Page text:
The mating behavior of C. californica, C. barretti and S. angusta was very similar. The male approached the female from the rear and, with his head lowered, would push it up under the abdomen of the female. Simultaneously, the male reached forward with his fore- legs and grasped the legs of the female. The male would grasp either 2, 3 or 4 legs of the female, excluding the forelegs which he could not reach. If only a single leg was grasped, the female would extricate herself from the male. The male would approach and grasp a female while she was either still or walking. It was not necessary that the female be quiescent. Males would occasionally approach a female from the side. These males would then quickly move to the posterior of the female and attempt to grasp her legs. Sometimes, the female would avoid the male by flying or walking rapidly away from a male after she had been approached. However, if the male was successful in grasping 2 or more legs, an attempt at copulation ensued. Following the successful grasping of a female, the male then brought the tip of his abdomen dorso-anteriorly and made contact with the tip of the female abdomen. After aedeagal intromission, the mating pair remained in copulo for 10- 15 min. The coital stance of the male was such that the abdomen was curved dorso-anteriorly almost to his metathoracic segment. The antennae of the male were extended outward at ca. 90' angle to the body and the wings were spread only slightly. After being successfully grasped, the female spread her wings to a ca. 45' angle to the body, the abdomen was elevated slightly and the antennae were in a porrect position. During copulation, the female often walked around pulling the male with her, The genitalic grasp is sufficiently strong to maintain



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19791 Johnson & Morrison - Behavior of Coniopterygidae 397 union even when the adults were picked up by the wings with for- ceps. No postcoital courtship behavior was observed. While a pair was in copulo, additional males sometimes approached. These males would locate the posterior of the mating pair, push under the male, grasp his legs and assume a coital stance. These secondary males would remain in this position for several mins. attempting to mate with the male. In one instance involving C. barretti, a third male joined "the chain" and attempted to mate with the second male.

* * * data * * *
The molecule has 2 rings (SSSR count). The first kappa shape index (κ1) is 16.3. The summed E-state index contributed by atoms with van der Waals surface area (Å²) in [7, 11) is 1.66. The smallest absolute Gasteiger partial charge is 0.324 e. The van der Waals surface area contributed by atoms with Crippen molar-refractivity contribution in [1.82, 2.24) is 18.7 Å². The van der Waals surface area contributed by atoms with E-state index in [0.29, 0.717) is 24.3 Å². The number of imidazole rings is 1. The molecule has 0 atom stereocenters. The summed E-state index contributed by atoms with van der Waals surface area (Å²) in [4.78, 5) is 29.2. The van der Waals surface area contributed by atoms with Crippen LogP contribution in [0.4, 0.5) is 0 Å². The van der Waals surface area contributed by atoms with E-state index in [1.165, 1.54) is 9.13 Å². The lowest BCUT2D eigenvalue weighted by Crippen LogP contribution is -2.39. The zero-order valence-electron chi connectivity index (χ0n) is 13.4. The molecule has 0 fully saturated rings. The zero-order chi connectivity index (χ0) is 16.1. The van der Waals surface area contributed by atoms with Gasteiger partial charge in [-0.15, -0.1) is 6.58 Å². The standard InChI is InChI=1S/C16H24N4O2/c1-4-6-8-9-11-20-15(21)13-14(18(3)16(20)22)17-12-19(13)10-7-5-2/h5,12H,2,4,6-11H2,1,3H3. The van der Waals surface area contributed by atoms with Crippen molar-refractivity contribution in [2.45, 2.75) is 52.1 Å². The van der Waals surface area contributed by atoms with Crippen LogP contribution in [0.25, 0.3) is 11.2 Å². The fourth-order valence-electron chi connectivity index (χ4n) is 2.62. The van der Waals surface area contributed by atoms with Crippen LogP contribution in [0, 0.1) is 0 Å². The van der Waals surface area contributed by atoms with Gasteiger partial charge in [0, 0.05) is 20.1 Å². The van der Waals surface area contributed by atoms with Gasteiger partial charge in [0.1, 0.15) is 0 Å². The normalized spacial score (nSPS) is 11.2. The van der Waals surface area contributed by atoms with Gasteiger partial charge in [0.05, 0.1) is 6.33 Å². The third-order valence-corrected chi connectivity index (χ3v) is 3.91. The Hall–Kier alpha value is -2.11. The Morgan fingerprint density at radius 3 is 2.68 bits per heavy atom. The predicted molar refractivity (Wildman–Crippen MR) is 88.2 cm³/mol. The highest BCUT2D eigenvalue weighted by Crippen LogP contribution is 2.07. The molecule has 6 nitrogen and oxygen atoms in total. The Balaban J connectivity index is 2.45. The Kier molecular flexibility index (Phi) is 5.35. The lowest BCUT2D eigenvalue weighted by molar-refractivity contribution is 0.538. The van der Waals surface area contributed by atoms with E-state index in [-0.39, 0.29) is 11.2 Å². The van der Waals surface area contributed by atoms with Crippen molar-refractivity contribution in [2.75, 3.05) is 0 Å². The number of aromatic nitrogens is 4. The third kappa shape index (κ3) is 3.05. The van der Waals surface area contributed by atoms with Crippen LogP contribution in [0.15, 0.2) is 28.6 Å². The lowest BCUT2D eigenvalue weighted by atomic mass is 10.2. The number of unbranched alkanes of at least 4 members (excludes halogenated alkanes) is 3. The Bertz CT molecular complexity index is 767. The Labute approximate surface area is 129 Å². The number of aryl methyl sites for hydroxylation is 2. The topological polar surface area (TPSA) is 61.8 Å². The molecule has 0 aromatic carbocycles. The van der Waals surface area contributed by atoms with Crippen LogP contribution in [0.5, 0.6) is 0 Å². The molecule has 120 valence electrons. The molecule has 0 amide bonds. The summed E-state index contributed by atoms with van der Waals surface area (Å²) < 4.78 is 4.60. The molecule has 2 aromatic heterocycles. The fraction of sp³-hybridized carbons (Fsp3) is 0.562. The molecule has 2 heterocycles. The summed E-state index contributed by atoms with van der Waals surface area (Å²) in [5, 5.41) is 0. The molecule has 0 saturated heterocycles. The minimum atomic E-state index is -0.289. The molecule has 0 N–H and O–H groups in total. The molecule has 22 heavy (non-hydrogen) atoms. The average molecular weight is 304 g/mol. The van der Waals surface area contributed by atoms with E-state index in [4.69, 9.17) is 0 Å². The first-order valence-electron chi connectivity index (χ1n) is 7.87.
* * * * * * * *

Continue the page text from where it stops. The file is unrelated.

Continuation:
During one collection period, several males and females of S. angusta and C. californica were in the same vial. Two males and one female of C. californica were observed exhibiting precopulatory behavior but no S. angusta were observed in this position. A male of C. californica then attempted to mate with the much smaller female of S. angusta. The male grasped 3 legs of the female and attempted unsuccessfully for ca. 45 min. to mate.
In another instance, 2 different males of C. californica grasped and attempted to mate with a male which had just concluded mating with a female. On yet another occasion, while collecting on Cupres- sus semperiverns L. in the Los Angeles State and County Arbore- tum, ca. 15 males were observed clustered and flying within 0.5 m of a female on a branch.
These observations seem to indicate the presence of a female sex pheromone. No mention of a female sex pheromone has previously been reported in the Coniopterygidae.
Mating has now been observed in 6 species of Coniopterygidae. The 3 species reported herein, in addition to P. annae and C. pine- ticola, all exhibit the staggered, parallel, female-above position. These 5 species are all within the subfamily Coniopteryginae. The one species having tail-to-tail mating behavior, A. juniperis, is in the subfamily Aleuropteryginae. Perhaps additional observations on other species will indicate that mating behavior is a distinguishing subfamily characteristic.
COLLYER, E.
195 1. The separation of Conwentzia pineticola End. from Conwentzia psoci- formis (Curt.) and notes on their biology. Bull. Entomol. Res. 42:555-564.




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Psyche
[December
HENRY, THOMAS J.
1976.
Aleuropieryx juniperi: a European scale predator established in North America (Neuroptera: Coniopterygidae). Proc. Entomol. Soc. Washing- ton 78(2): 195-201.
WITHYCOMBE, C. L.
1922.
Parasernidalis annae Enderlein, A Coniopterygid new to Britain, with notes on other British Coniopterygidae. Entomol. 55: 169- 172.